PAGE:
Andrew Dosunmu's Mother of George — the director's second feature following the
acclaimed Restless City — explores startlingly similar territory to another movie screening in this year's London Film Festival: Chika Anadu's B For Boy. Just like Anadu's film, Mother of George is also concerned with the pressure placed upon a Nigerian woman to please and placate her family by conceiving a male child. In this case, the protagonist, Adenike (Danai Gurira, of TV's The Walking Dead), is an immigrant living amongst New York's Yoruba community, but facing similar demands as Anadu's protagonist does in Nigeria. As Adenike submits to the pressure exerted by her mother-in-law, and takes drastic steps to ensure a pregnancy, Mother of George and B For Boy establish themselves as companion pieces, with some similar scenes and characters in common. However, the stylistic approach of the two films could hardly be more different.  

Where Anadu opts for a straightforward, clear shooting style, in which we're always certain what and who is in the frame and what their relationship to one another is, Dosunmu goes in the opposite direction, giving his movie an extremely distinctive look and atmosphere that conveys an immigrant's experience in a highly stylised manner and which clearly exhibits the influence of the director's background in music video.

Bradley Young's cinematography eschews obvious New York landmarks entirely. Instead, the camera glides and floats around the characters (who are often reduced to body parts), coming to rest in unexpected places. Angles and editing are off-kilter; the shots frequently focus on the face of the character speaking while completely obscuring the person being addressed. The whole look is blurry, gauzy with a distinctive colour palette, creating a dreamy, soft-focused texture. Moving through the city or the house, the harried yet graceful Gurira is often shot slow-mo, recalling Maggie Cheung in Wong Kar-wai's In the Mood for Love. Indeed, Dosunmu's abstract style sometimes suggests a merging of Wong's work with that of Claire Denis – right down to the casting of one of the latter's regular collaborators, Isaach de Bankolé, as Adenike's spouse Ayodele.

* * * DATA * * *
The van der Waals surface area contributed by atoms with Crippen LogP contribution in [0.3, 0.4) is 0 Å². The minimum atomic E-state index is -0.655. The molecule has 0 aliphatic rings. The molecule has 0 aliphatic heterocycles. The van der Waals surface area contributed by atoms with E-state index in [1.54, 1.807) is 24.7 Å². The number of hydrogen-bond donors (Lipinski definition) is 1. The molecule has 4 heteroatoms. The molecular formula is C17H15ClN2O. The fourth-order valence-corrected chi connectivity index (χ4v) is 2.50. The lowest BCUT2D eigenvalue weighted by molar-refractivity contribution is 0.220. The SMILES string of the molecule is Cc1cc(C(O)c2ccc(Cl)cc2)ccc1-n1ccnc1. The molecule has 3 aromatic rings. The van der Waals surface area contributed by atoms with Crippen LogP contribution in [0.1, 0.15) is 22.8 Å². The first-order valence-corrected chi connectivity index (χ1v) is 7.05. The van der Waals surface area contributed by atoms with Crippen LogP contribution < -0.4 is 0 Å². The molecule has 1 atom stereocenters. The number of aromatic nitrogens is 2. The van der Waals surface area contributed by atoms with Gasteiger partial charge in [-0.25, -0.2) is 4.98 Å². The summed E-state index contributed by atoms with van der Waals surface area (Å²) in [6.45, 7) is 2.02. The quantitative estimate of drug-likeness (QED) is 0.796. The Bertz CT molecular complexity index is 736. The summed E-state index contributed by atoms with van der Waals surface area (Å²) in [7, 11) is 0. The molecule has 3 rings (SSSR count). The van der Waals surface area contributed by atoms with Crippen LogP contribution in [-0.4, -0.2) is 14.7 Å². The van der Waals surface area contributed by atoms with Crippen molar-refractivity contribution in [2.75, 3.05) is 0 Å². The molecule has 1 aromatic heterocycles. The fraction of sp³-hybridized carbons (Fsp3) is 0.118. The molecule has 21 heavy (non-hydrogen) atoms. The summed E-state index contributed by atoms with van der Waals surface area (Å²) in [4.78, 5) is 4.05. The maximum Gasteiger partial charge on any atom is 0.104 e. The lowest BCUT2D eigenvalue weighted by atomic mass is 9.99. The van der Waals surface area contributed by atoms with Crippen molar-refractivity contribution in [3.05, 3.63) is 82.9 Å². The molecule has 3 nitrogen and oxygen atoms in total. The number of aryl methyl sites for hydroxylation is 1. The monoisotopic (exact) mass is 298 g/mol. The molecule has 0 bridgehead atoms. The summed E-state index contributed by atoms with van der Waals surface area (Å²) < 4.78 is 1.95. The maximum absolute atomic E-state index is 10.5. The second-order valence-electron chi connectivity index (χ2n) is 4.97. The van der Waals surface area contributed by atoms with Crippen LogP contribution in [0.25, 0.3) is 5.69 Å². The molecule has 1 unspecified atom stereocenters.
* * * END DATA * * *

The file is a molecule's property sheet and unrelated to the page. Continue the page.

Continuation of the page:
The director's idiosyncratic approach has its strengths and its drawbacks. On the one hand it provides the movie with a wonderfully suggestive, sensual ambience that keeps the viewer intrigued throughout. On the other it means that the characters don't fully emerge and that the film lacks the narrative drive of B For Boy. Doubtless Dosunmu would argue that that's not what he's going for here, but once melodramatic revelations start coming to light in the second half the film stutters, since the groundwork hasn't quite been laid for this shift. The observations made about women's position in a patriarchal society do come through, but in a muted way; ultimately, Adenike's dilemma feels distanced and the climax lacks impact.

Nonetheless, Mother of George is a striking piece of work and one that will likely reward repeat viewings. The extent to which its style serves its subject matter is debatable, but there's no denying the power of Dosunmu and Young's exquisitely composed images to linger in the mind.        

Sun Oct 13, 2013: 20:45: NFT2

Thurs Oct 17, 2013: 13:00: ICA

Mother of George at the London Film Festival , at BFI Southbank

The struggle of a young Nigerian woman to produce a male child is the focus of Andrew Dosunmu’s intriguing, highly stylised drama, which unfolds amongst the Yoruba community of New York. At the London Film Festival.

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